What to do if you get declined for credit

Posted by Kelly Luff in Declined Credit on 16 March 2017 - Kelly is a Marketing Executive at checkmyfile

Have you been declined credit lately? When you apply for a new credit card or a loan, it is likely that you have the money earmarked for something in particular. Perhaps it’s a wedding, a holiday, or consolidation of existing debts. But whatever your reason for borrowing, being declined for credit can really throw you into a panic, especially when you have no idea why you weren’t accepted.

What should you do when you are declined for credit?

1. Don’t panic The most important thing you can do when you are declined is not to panic and apply with lots of different lenders. Whilst it may seem like the most obvious thing to do - spread the risk and hope one comes out favourably - it doesn’t give you any idea as to why you were declined in the first place. This can then lead to you being declined again, or being offered a much less favourable rate for borrowing.

2. Speak to the lender The lender you applied with may be in a position to offer you an idea of where the application went wrong, but often the answer is simply “computer says no”. If this is the case, you can look to make some checks for yourself prior to applying again with a different lender.

3. Re-check your application Initially it’s worth looking at the application form itself. Was anything entered incorrectly? Did you miss some information that may have impacted on your being accepted? Or conversely, did you wildly exaggerate your salary or play down your current debt levels?

Application forms can be tedious at the best of times, but if you missed out a crucial section or entered a figure to the incorrect decimal place, you could find yourself being declined over human error. At this point, you may want to contact the lender directly, to find out if there is any opportunity to have your application reassessed with the correct information.

4. Check the lending criteria Once you’ve checked the application, also have a look at the criteria of lending. Whilst many lenders are fairly all-inclusive, you may see that there was a minimum salary requirement, or that only those with a certain level of employment would be accepted. If you are aware of any adverse credit history such as defaults or arrears you may also find that many mainstream lenders will be more likely to decline you. Checking this can then ensure that any future applications can be checked in a similar way.

5. Check your credit report If there is nothing wrong with your application and you had all the requirements needed to be accepted, the next check is with your credit report. Checking with all agencies is best, as you can never be sure which lender uses which agency, and if there is an error with one agency it may not be showing on all of them.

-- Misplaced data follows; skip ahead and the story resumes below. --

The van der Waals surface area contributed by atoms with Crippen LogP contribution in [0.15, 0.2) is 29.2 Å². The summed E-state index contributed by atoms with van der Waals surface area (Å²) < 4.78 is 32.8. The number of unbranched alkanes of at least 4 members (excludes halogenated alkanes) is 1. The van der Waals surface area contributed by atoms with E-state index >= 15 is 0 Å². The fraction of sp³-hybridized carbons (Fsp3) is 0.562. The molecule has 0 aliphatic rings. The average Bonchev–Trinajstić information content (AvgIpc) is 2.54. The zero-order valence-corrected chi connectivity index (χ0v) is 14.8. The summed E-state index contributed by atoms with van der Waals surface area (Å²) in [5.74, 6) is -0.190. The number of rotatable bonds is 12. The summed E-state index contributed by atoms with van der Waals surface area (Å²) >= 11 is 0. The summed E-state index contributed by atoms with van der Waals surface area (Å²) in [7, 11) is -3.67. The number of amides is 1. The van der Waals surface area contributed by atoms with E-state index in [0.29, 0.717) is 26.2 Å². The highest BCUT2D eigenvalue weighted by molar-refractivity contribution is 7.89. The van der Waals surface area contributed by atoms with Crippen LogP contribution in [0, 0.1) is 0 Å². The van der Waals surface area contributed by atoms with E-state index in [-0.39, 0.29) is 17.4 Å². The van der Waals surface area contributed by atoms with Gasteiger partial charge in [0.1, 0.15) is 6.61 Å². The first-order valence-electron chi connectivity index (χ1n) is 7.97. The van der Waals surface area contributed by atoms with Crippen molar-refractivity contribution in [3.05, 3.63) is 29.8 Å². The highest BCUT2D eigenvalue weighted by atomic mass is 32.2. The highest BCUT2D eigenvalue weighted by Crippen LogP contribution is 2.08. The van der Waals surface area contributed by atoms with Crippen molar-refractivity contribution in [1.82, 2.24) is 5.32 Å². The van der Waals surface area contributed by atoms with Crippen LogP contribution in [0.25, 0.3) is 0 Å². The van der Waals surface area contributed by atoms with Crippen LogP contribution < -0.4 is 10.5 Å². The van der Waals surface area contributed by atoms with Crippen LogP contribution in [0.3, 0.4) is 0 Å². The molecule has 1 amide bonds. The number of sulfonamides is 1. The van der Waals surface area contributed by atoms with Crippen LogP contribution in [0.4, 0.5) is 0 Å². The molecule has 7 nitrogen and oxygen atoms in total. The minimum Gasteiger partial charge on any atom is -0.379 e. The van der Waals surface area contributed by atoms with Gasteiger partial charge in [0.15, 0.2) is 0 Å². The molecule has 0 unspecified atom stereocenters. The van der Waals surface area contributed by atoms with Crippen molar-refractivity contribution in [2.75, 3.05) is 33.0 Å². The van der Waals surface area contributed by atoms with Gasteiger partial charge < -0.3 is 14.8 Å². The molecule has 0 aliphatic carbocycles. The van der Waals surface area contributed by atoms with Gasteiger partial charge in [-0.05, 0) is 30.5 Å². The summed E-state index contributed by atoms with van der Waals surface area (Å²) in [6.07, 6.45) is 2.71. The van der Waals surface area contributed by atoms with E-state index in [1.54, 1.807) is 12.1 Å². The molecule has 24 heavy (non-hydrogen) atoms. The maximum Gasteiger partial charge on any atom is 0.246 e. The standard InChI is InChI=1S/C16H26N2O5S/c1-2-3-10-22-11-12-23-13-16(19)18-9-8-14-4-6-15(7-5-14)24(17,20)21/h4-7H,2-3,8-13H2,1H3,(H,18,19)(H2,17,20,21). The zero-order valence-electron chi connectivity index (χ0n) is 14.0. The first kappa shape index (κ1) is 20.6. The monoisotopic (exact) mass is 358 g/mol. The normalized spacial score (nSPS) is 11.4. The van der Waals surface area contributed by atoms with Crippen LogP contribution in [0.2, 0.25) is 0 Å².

Going through each element of your credit report is best, and using a tool like checkmyfile can make life easier as you see more data on one page. Checking that your account history, your Electoral Roll inclusion and your financial associations are correct, and that you haven’t had huge numbers of credit searches within a short space of time can make the difference between being accepted and being rejected.

6. Don’t keep applying for credit Again, this is where not applying willy-nilly is important – lenders can see when other lenders have performed credit searches via your credit report. If you are making lots of applications, there is a chance that lenders could think that you are in desperate need of the money and are therefore more of a risk to them in terms of your financial security. You think you are being savvy – they think you are desperate for cash.

7. Check your current debt levels Lenders will also use your current debt levels on your credit report to decide if you are over-indebting yourself, particularly when your salary and income will often be included as part of your application. If you want to borrow £10,000 but already have £15,000 in unsecured debt and an income of £18,000, for instance, this could ring alarm bells to the lenders, who like to see no more than 30-50% of credit limits utilised where possible.

8. Make sure you have some credit history Equally, if you have very little credit history to show lenders how you manage your finances, they can also deem you more of a risk, so there really is a balance that they like to generally see to encourage your application to be accepted.

Once you have all the information to hand, you can then look at every aspect of your application and credit history, to see what has gone wrong. If you find an error, contact the relevant party to correct it, and wait for this to be changed if possible before applying again.

9. Make an informed decision when reapplying If you can’t see any problem with your application or credit report, perhaps wait for a certain period (lenders don’t like to see more than 1-2 applications for credit a month) before applying again with a different lender, and perhaps think about a lender you already use such as your bank, who will be able to give you more guidance through the process.

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